As is shown in FIG. 2, the end of the plastic tube forming the bottom of pocket 3 is preferably extended to underlie the end 6 of the strap so that it is clamped between the strap and the collar by rivet 7 to close that end of the tube and for the additional security thus provided.
The end 8 of strap 5 is secured to the collar by means of a snap fastener 9 the base 10 of which may be permanently mounted in the body of the dog collar while the cap 11 of the snap fastener is permanently mounted in end 8 of the strap. When snapped into position, the strap overlies and protects pocket 3 from wear or damage.
As is shown in FIGS. 2 and 3, the end of the plastic tube which provides the open top of pocket 3 is cut to provide the pocket opening while the back of the sleeve extends under snap fastener base 10 so that it is permanently clamped to the dog collar. The open top 12 of pocket 3 is accessible when strap 5 is either swung to one side or the other or bent back as shown in FIG. 2. A strip 13 of cardboard or other suitable material carrying the identification and other information is inserted into the pocket through the open top 12 so that the information can be read through the transparent plastic of which pocket 3 is composed. The strip 13 may be removed if necessary to change the information shown on it or insert a replacement strip as may be required.
An alternative arrangement for providing a dog collar with the identification holder is shown in FIG. 5. In this embodiment of the invention, the holder is "built in"; that is, it is a part of the collar rather than an attachment. The strap 14 forming the collar bends back at buckle 15 with end portion 16 overlying the portion of strap 14 adjacent to the buckle. The buckle is secured in the usual manner by a rivet 17.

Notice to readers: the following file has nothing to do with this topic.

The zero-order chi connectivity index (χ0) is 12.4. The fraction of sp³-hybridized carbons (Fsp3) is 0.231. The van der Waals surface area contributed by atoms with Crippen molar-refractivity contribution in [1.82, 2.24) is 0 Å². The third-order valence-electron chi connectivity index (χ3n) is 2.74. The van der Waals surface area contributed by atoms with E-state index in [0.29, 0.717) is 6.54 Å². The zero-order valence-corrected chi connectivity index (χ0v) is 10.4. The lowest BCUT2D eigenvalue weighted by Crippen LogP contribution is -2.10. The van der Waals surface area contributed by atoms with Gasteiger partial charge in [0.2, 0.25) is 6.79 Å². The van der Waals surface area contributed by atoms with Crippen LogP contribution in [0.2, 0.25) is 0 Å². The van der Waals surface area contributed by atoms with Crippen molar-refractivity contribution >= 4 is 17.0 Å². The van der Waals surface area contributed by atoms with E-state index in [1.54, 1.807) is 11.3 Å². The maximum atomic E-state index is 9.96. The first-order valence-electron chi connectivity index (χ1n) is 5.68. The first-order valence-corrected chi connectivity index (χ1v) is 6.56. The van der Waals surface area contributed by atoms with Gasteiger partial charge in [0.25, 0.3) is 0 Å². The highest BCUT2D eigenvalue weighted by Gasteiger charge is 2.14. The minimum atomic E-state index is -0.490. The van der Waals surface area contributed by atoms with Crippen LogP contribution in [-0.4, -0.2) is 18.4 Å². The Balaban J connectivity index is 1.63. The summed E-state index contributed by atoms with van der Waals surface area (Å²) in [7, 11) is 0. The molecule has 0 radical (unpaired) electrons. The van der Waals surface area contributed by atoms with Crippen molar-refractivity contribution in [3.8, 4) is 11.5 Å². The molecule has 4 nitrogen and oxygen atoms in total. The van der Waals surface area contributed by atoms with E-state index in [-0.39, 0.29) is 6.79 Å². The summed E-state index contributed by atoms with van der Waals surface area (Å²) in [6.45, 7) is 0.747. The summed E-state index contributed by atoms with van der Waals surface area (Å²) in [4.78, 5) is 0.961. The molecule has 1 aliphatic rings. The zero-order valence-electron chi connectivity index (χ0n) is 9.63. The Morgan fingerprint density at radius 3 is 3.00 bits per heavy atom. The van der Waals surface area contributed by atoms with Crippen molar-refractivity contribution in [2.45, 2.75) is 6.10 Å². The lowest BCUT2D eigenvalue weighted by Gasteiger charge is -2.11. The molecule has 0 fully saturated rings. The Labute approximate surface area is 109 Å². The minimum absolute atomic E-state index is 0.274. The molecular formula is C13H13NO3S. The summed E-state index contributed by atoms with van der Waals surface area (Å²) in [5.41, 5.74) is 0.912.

The portion 16 of strap 14 is long enough to cover and protect a transparent plastic pocket containing an identification strip, not shown in FIG. 5. The end 18 of the strap is detachably fastened to strap 14 by means of snap fastener 19 and a rivet 20 may be used, like rivet 7 in the embodiment previously described, to permanently clamp the strap parts and the bottom of the plastic pocket together. This rivet is not entirely necessary; also, a single rivet may be employed to serve the functions of rivets 17 and 20.
For access to the pocket for insertion of an identification strip or to view the strip, the snap fastener may be disengaged by pulling up on end 18 of the strap and bending it back out of the way in the manner indicated in FIG. 2.
The embodiment of the invention shown in FIG. 6 shows the identification holder 21 mounted upon a very small collar such as would be used on a cat or very small dog. The portion 22 of the collar over which the identification holder is attached should be at least as wide as the holder assembly so that the pocket 23 will be fully protected by the underlying collar and the overlying strap 24.
As is indicated in the drawing, appropriate notice that identification of the animal is to be found under the protective strap should be carried by the strap. Messages such as "MY IDENTIFICATION" and "I BELONG TO" might be used and instructions to "OPEN HERE" might be located adjacent the snap fastener.
It will be understood that a variety of demountable attachment means may be employed as alternatives to the snap fastener. For example, a buckle may be mounted in the collar by which the end of the protective strap is attached. Many other types of fastening means are available.
This invention provides simple but dependable means for providing identification and other useful information to be carried by pets at all times. There is no need for the pet owner to have an identification tag custom made. If necessary, the information given on the tag may be altered as necessary without purchasing either a new part or a service. The convenience of the identification holder of this invention should tend to promote the full identification of all pets for the convenience of regulatory authorities, the public and the pet owners.
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|U.S. Classification||40/303, D30/152|